The National Night Out Against Crime, an initiative sponsored by the National Association of Town Watch (NATW), is intended to raise awareness of crime/drug prevention. According to the NATW's web site (www.natw.org), the event is also designed to generate support for local anti-crime programs, to strengthen neighborhood spirit and community-police relations, and most importantly to send a message to criminals that neighborhoods are organized.
Cities, towns and neighborhoods are encouraged to leave their porch lights on and to have organized events with the ultimate goal being a raised awareness of crime and drug prevention and a feeling of community cohesiveness.
West New York
West New York opted to have, for the second year in a row, a National Night Out that focused on the senior citizen community in town. An event was held indoors at the Casa Manito Medical Day Care Center on 55th Street.
Approximately 300 residents of all ages turned out to eat, dance and simply commiserate.
According to event coordinator West New York Police Captain Mike Caliguiro, "It's a night out against crime even though West New York has experienced a great decline in crime over the past few years. At 7 p.m. all municipal sirens go off nationwide as a way to show that we are all united in the fight against crime."
Caligurio chalks up West New York's reduction in crime to a few different factors. Said Caliguiro, "It's all about the town fathers providing the equipment and manpower to help the police department. From the top echelon down to the guys coming out of the Passaic Police Academy, they know they have the full support of the mayor and the commissioners. It really means a lot to the guys and it keeps morale high."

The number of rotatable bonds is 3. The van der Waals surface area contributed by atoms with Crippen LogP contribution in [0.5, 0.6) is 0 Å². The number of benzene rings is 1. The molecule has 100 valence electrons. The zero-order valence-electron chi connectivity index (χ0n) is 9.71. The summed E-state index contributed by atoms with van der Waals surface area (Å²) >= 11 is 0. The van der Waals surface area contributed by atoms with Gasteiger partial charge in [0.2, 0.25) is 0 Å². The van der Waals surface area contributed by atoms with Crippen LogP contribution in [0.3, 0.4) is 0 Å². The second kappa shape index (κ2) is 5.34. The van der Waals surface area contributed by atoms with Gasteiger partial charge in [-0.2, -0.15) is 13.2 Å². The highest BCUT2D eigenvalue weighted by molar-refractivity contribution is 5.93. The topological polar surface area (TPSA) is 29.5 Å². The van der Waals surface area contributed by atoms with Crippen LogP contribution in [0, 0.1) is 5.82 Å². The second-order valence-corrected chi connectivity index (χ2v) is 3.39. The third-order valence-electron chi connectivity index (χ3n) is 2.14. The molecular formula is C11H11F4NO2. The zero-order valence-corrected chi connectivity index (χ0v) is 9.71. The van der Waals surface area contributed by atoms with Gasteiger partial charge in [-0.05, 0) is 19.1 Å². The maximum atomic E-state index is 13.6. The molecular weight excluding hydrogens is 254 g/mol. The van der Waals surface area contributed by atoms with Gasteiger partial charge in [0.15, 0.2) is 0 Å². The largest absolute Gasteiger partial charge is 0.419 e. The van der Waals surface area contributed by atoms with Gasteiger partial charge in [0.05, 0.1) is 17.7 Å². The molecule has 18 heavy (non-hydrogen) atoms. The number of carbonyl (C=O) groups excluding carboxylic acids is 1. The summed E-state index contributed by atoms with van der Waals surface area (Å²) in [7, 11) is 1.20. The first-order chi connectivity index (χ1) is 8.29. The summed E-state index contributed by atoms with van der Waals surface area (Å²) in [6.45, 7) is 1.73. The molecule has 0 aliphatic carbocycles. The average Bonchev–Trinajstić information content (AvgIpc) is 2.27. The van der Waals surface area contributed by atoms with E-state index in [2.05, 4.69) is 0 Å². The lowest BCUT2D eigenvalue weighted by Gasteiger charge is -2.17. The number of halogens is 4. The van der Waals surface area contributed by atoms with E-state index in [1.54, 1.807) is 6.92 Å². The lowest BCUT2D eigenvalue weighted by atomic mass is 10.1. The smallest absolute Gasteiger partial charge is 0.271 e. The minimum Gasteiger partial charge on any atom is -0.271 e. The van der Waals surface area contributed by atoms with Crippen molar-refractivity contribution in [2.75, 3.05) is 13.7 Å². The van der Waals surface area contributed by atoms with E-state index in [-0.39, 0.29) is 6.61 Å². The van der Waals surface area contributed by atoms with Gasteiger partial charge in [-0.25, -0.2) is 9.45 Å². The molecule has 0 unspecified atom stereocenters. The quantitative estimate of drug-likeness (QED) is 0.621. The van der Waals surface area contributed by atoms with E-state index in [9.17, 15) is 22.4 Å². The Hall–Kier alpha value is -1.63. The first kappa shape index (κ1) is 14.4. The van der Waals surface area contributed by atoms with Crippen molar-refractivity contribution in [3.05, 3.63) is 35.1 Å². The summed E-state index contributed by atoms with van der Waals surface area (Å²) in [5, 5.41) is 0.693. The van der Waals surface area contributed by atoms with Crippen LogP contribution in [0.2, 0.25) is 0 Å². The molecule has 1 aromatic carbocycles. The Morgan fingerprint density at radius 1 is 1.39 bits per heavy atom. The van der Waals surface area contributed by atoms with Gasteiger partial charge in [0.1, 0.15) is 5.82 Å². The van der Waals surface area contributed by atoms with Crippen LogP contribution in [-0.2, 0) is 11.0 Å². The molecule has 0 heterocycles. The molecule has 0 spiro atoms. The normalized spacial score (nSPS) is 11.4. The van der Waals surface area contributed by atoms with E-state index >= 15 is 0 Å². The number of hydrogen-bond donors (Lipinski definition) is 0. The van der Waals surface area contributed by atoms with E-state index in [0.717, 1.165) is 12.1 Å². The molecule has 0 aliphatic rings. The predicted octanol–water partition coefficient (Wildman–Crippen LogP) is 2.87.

The West New York Police Department was shaken to its core in 1999 when widespread corruption was uncovered resulting in the firings of many officers. Since then, the department has been a model of efficiency under the leadership of Police Commissioner Joseph Pelliccio. According to police sources, Pelliccio runs a very tight ship.
The decision to focus on seniors was easy, according to Capt. Caliguiro. "Seniors can be victims of scams and cons so what we do is go to the different residences and talk to them about preventing crimes of deception; for instance, to not give out their Social Security numbers and to be careful when they go to the bank."
Last week's celebration was punctuated by music, dancing, food and good conversation, basically getting people out of their residences and into the neighborhood. Smiles were in abundance as people chatted and socialized.
Said Casa Manito co-owner Rick Perez, "This night means a lot to the seniors and everyone. It gives them an extra life. They function a lot better when they socialize. They can be with people their own age. We give them exercise, both physically and mentally."
If West New York's National Night Out was a somewhat sedate affair, Union City's by comparison, was positively massive.
Thousands turned out for what, in effect, was a giant block party that spanned a six-block stretch on New York Avenue. The event featured live and DJ music, food, refreshments, sand art, carnival attractions and games of all sorts.
The Union City Police Department and Public Safety Director and Union City Mayor Brian Stack were out in force, as was the North Hudson Regional Fire and Rescue Department. The latter was on hand to demonstrate vehicle extrication (they took a car apart with the Jaws of Life).
The Union City Police Department's new Emergency Services Unit made its debut. This vehicle, which was profiled in an April 27, 2003 Reporter article, will carry a vast array of life-saving equipment and will be used to augment the NHRFR's rescue unit.
According to Union City spokesperson Gayle Kaufman, the foul weather actually kept the number of revelers down, but the turnout was still healthy.
"You should have seen it in years past," said Kaufman.
Union City Mayor Brian Stack said of the night, "This is about having a close relationship with the police department and also for people to meet their neighbors. It shows people that they have to look out for each other."